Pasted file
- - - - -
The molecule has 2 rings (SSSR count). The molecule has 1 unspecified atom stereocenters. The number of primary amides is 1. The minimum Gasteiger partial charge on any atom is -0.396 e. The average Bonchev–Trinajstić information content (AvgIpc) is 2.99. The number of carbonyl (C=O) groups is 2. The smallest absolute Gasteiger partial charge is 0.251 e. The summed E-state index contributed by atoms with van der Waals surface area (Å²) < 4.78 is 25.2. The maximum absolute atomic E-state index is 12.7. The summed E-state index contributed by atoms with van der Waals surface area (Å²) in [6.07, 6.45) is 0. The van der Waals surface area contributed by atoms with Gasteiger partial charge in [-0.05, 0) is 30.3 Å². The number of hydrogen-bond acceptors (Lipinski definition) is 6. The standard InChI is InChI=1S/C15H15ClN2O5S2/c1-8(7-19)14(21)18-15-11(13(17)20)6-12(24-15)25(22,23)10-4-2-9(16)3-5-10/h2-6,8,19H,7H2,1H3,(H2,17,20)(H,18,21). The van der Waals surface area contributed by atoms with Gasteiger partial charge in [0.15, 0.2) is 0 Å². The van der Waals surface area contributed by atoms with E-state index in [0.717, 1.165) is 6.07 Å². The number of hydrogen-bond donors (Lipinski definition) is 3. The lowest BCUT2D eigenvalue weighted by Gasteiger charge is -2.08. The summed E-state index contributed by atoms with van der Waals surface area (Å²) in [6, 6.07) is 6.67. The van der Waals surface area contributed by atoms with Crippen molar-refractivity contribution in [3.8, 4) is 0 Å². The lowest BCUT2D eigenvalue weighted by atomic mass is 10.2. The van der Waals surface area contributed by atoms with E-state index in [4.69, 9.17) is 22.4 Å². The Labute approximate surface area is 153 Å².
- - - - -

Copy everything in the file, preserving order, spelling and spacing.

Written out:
The molecule has 2 rings (SSSR count). The molecule has 1 unspecified atom stereocenters. The number of primary amides is 1. The minimum Gasteiger partial charge on any atom is -0.396 e. The average Bonchev–Trinajstić information content (AvgIpc) is 2.99. The number of carbonyl (C=O) groups is 2. The smallest absolute Gasteiger partial charge is 0.251 e. The summed E-state index contributed by atoms with van der Waals surface area (Å²) < 4.78 is 25.2. The maximum absolute atomic E-state index is 12.7. The summed E-state index contributed by atoms with van der Waals surface area (Å²) in [6.07, 6.45) is 0. The van der Waals surface area contributed by atoms with Gasteiger partial charge in [-0.05, 0) is 30.3 Å². The number of hydrogen-bond acceptors (Lipinski definition) is 6. The standard InChI is InChI=1S/C15H15ClN2O5S2/c1-8(7-19)14(21)18-15-11(13(17)20)6-12(24-15)25(22,23)10-4-2-9(16)3-5-10/h2-6,8,19H,7H2,1H3,(H2,17,20)(H,18,21). The van der Waals surface area contributed by atoms with Gasteiger partial charge in [0.15, 0.2) is 0 Å². The van der Waals surface area contributed by atoms with E-state index in [0.717, 1.165) is 6.07 Å². The number of hydrogen-bond donors (Lipinski definition) is 3. The lowest BCUT2D eigenvalue weighted by Gasteiger charge is -2.08. The summed E-state index contributed by atoms with van der Waals surface area (Å²) in [6, 6.07) is 6.67. The van der Waals surface area contributed by atoms with Crippen molar-refractivity contribution in [3.8, 4) is 0 Å². The lowest BCUT2D eigenvalue weighted by atomic mass is 10.2. The van der Waals surface area contributed by atoms with E-state index in [4.69, 9.17) is 22.4 Å². The Labute approximate surface area is 153 Å².